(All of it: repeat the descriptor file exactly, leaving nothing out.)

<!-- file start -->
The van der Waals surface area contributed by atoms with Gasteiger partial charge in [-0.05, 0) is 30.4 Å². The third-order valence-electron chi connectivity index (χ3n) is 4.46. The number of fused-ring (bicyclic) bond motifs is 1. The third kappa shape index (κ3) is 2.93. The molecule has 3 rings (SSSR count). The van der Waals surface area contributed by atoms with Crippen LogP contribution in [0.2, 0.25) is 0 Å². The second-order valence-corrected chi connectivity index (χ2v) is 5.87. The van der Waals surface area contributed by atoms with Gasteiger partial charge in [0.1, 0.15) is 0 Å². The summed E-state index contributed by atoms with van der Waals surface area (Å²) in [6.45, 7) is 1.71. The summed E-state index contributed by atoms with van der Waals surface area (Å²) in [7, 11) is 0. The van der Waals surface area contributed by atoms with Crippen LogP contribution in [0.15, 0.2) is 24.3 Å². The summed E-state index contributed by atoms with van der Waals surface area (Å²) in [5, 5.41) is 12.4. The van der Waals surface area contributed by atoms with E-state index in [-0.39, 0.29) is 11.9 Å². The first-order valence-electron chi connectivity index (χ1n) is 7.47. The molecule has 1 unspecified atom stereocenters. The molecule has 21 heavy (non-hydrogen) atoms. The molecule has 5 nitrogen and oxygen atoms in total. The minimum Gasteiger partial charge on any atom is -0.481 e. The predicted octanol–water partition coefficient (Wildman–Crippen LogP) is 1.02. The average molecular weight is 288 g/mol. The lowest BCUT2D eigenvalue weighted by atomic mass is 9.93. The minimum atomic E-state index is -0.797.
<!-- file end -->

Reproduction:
The van der Waals surface area contributed by atoms with Gasteiger partial charge in [-0.05, 0) is 30.4 Å². The third-order valence-electron chi connectivity index (χ3n) is 4.46. The number of fused-ring (bicyclic) bond motifs is 1. The third kappa shape index (κ3) is 2.93. The molecule has 3 rings (SSSR count). The van der Waals surface area contributed by atoms with Crippen LogP contribution in [0.2, 0.25) is 0 Å². The second-order valence-corrected chi connectivity index (χ2v) is 5.87. The van der Waals surface area contributed by atoms with Gasteiger partial charge in [0.1, 0.15) is 0 Å². The summed E-state index contributed by atoms with van der Waals surface area (Å²) in [6.45, 7) is 1.71. The summed E-state index contributed by atoms with van der Waals surface area (Å²) in [7, 11) is 0. The van der Waals surface area contributed by atoms with Crippen LogP contribution in [0.15, 0.2) is 24.3 Å². The summed E-state index contributed by atoms with van der Waals surface area (Å²) in [5, 5.41) is 12.4. The van der Waals surface area contributed by atoms with E-state index in [-0.39, 0.29) is 11.9 Å². The first-order valence-electron chi connectivity index (χ1n) is 7.47. The molecule has 1 unspecified atom stereocenters. The molecule has 21 heavy (non-hydrogen) atoms. The molecule has 5 nitrogen and oxygen atoms in total. The minimum Gasteiger partial charge on any atom is -0.481 e. The predicted octanol–water partition coefficient (Wildman–Crippen LogP) is 1.02. The average molecular weight is 288 g/mol. The lowest BCUT2D eigenvalue weighted by atomic mass is 9.93. The minimum atomic E-state index is -0.797.